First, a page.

It may be hard to imagine now, but before the ubiquity of the computer, applying to college was a much more time-consuming and tedious chore where applicants and counselors had to write/type answers to the same questions on every application; there wasn’t even a cut and paste feature.
In 1975, a handful of private institutions banded together and created a common application form that could be photocopied and used to apply to any of the schools within the group. At the time, the goal was primarily aimed at looking beyond surface-level measures and taking a holistic approach to understanding students’ passions and goals. The process remained limited to private schools (though a growing number of them joined in) until 2001 when the first six public schools started using the Common Application.
The Rise of the Common Application
Chances are if you’ve only heard of one of the applications mentioned in this article, it’s the “Common App.” Its growth has been steady, and some of that is due to economics. As The Chronicle puts it, “The more colleges that accept the form, the more useful it is for students. The more students use it, and the more colleges keep joining, the more a given institution may reap the rewards of association.”
Today, the Common Application organization boasts memberships of more than 1,000 colleges and universities.
The application has a common pool of questions (including essay prompts) that allow applicants to showcase their talents to a range of institutions with a single cycle of applying. The Common Application also offers a streamlined recommender system that allows those writing recommendation letters to easily submit their materials in one convenient system.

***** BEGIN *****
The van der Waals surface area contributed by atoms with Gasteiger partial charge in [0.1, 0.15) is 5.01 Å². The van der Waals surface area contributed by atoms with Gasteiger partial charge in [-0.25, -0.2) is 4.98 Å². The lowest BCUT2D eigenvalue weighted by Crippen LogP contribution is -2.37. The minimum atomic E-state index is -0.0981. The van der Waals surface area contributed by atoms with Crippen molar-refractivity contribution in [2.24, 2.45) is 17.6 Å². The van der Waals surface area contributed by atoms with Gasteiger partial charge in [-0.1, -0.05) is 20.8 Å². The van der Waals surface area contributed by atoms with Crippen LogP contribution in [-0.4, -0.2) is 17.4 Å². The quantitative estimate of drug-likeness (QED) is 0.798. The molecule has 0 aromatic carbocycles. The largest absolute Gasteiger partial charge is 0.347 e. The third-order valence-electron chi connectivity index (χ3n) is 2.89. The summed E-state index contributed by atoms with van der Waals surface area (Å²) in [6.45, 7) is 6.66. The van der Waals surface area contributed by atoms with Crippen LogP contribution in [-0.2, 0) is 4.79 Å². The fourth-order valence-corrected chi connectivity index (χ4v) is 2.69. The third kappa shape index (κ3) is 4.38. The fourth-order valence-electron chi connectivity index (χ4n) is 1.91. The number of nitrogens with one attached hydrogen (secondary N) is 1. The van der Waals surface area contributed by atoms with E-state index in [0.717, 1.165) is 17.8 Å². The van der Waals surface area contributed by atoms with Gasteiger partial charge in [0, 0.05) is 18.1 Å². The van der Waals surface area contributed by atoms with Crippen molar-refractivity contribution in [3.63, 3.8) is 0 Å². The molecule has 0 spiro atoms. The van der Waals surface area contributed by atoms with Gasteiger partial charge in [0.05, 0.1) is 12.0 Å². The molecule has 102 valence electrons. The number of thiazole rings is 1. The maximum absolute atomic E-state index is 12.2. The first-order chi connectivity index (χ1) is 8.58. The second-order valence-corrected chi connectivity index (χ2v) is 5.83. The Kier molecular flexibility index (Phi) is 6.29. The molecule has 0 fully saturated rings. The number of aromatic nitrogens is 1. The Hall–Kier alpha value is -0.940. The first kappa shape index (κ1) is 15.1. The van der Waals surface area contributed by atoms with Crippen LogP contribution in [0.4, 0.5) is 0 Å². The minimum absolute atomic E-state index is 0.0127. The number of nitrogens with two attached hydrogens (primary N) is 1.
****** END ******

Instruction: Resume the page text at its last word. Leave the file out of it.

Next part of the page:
The Coalition for College
Similarly named, the “Coalition Application” is much newer than the Common Application. It was founded in 2016 and has a different, more specific focus.
The organization’s actual name is the Coalition for College, and their mission focuses on connecting underrepresented students to institutions that best fit their “academic, financial, and social needs.”
The pool of institutions involved with the Coalition for College is smaller (only around 150), but these schools are selected with attention to the features that make them a good fit for underrepresented students including generous financial aid packages and overall tuition costs designed to allow students to leave debt-free.
Which Should You Use?
Ultimately, you should use the application that best fits your goals of getting into your target schools. While more schools take the Common Application, many schools take both the Coalition for College application and the Common Application.
You should start by making your list of schools and then seeing what applications are accepted at each. Choosing the application process that is accepted by the most schools on your list is time efficient and convenient.
If a school takes both the Common Application and the Coalition for College application, you will need to decide which one to use as you cannot send in two separate applications to the same school.
Another consideration is how the goals of the organizations behind the applications fit with your own. The Coalition for College application has some features that are specifically designed for underrepresented students to showcase their unique experiences and perspectives. If you are from an underrepresented group, the Coalition application may give you more room to showcase yourself.